Everyone’s version of “ideal” is different, so this is a question that I ask all of my clients to think seriously about. This question helps parents to sum up the emotional job description by asking them to create a profile of the ideal nanny, based on a number of various preferences. Answers should focus on the nanny’s personality, style of caregiving, and personal background rather than on specific professional skills. The profile also lists some additional characteristics that parents often feel strongly about, such as age, personal appearance and religion. Go through each of the topics and write down what you think you want and why. There are no wrong answers here—the purpose of the exercise is to come up with an honest picture of the nanny you feel would be your ideal emotional match.

Age. I always tell my clients that age as a number often has very little significance when it comes to nannies. Instead, what you should assess for, depending on the needs of your child, is energy, physicality, and an ability to meet his or her developmental needs. Young children, especially toddlers and high-energy preschoolers, need someone active who can keep up with them all day long. While it might make sense to try to hire someone younger, age alone does not guarantee that a nanny will be willing to creatively and actively engage your child. A lazy Twenty-five-year-old nanny may be a worse fit than a woman in her sixties, like my own nanny, Maria. She has three times the energy I do! Similarly, age alone is not a predictor of experience. A nanny may be in her fifties and have been a nanny for thirty years, but that doesn’t mean that she will be a better fit for your family than someone newer to the profession. If age is something you feel strongly about, remember to keep an open mind and focus on qualities rather than the number.

Experience. The most important experience that any nanny can have is the kind that relates directly to your nanny position; for example, if you have twins and she’s worked with twins before, or if you are both full-time working parents, and she is used to that. The kind of experience that doesn’t matter (but which many parents end up focusing on) is how long she has been a professional nanny ,and whether or not the nanny has worked for some well-known family. If she is only a mediocre nanny, twenty years of experience doesn’t matter. Furthermore, plenty of well-known, wealthy families hire lousy nannies. As you think about this question, make sure that you prioritize the right kinds of experience, and do your best to pinpoint exactly what kind will enable a nanny to be successful at your job. Remember that you can’t just look at someone’s resume alone;you must see them in action during a trial.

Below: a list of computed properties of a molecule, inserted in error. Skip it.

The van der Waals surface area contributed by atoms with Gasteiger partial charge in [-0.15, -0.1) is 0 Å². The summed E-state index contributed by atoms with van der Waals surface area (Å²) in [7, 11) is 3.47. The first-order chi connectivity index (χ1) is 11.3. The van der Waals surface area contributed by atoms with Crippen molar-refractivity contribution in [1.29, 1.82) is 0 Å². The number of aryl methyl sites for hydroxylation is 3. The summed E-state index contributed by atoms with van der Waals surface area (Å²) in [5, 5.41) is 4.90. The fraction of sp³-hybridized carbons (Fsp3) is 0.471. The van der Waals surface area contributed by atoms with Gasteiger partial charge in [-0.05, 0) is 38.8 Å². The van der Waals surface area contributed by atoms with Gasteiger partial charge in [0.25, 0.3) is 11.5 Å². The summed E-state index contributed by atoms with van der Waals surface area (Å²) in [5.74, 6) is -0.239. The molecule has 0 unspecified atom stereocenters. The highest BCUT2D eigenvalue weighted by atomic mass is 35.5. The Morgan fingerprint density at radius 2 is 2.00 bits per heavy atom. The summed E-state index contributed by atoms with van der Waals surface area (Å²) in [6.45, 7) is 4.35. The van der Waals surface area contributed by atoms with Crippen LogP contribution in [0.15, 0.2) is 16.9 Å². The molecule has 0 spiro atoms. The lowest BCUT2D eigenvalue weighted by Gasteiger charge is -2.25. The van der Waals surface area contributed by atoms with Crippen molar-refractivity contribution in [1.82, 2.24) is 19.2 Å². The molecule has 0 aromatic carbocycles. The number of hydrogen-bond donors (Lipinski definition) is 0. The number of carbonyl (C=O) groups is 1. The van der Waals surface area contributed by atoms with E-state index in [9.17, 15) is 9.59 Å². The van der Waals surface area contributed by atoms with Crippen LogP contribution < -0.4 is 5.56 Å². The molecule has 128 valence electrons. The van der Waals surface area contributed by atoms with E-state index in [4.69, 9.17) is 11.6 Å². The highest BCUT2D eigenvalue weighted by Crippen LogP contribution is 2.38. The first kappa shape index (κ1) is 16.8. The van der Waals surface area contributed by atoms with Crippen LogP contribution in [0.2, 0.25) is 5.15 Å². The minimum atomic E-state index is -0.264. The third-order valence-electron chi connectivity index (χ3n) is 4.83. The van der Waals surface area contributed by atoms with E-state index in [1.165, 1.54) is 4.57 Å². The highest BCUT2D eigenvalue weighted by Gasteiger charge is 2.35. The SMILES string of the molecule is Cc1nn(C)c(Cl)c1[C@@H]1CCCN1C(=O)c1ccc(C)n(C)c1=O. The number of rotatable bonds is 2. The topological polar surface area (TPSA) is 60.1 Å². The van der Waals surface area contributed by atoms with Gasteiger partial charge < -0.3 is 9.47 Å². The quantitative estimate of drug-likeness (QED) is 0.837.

Education. Some parents make a big deal about education, but in my opinion, how much it matters really depends on your situation. There are many wonderful nannies who have never been to college, or may have never even finished high school. Still, they can be loving, attentive caregivers who excel at playing ,teaching, and engaging with children. Especially with babies and very young children, my feeling is that formal education doesn’t matter nearly as much as the quality of the emotional nurturing and physical care.

That said, in some cases, a certain level of education may be necessary to meet your child’s developmental needs. If your children are older and need a Parental Unit nanny to help out with advanced homework and school projects,, or if you have a highly intelligent, precocious young child requiring a lot of learning-based stimulation to keep him entertained, then educational background may be a factor in hiring Regardless, the love and emotional connection between a nanny and child must be paramount. Without these elements, your child won’t be getting what he needs.

Cultural Background. Many parents come to the table with a host of preconceived notions about nannies from different cultures. For every parent I see who is afraid to hire nannies from a certain culture, I have another parent who is obsessed with a particular ethnic background and thinks they are the only permissible choice. In the nanny world, cultural stereotypes run rampant. While people from certain cultures may tend to possess certain cultural traits and mannerisms, my advice for parents has always been the same – when it comes to generalizations, don’t believe the bad ones, and don’t buy into the promise of the good ones. It’s always about the individual. Unless you have a very specific, legitimate reason for avoiding or preferring a nanny from a particular culture, I advise you to keep an open mind, evaluate each candidate individually, and cast as wide a net as possible.

Language Skills. We’ve already talked about foreign language skills, but how much should you care about English competency? In my experience, some parents go overboard on this, and others don’t prioritize it enough. Many nannies don’t speak perfect English, but no matter what people may tell you, a nanny’s imperfect grammar is not going to affect your child. If that were the case, we would have millions of kids walking around all over the country with foreign accents.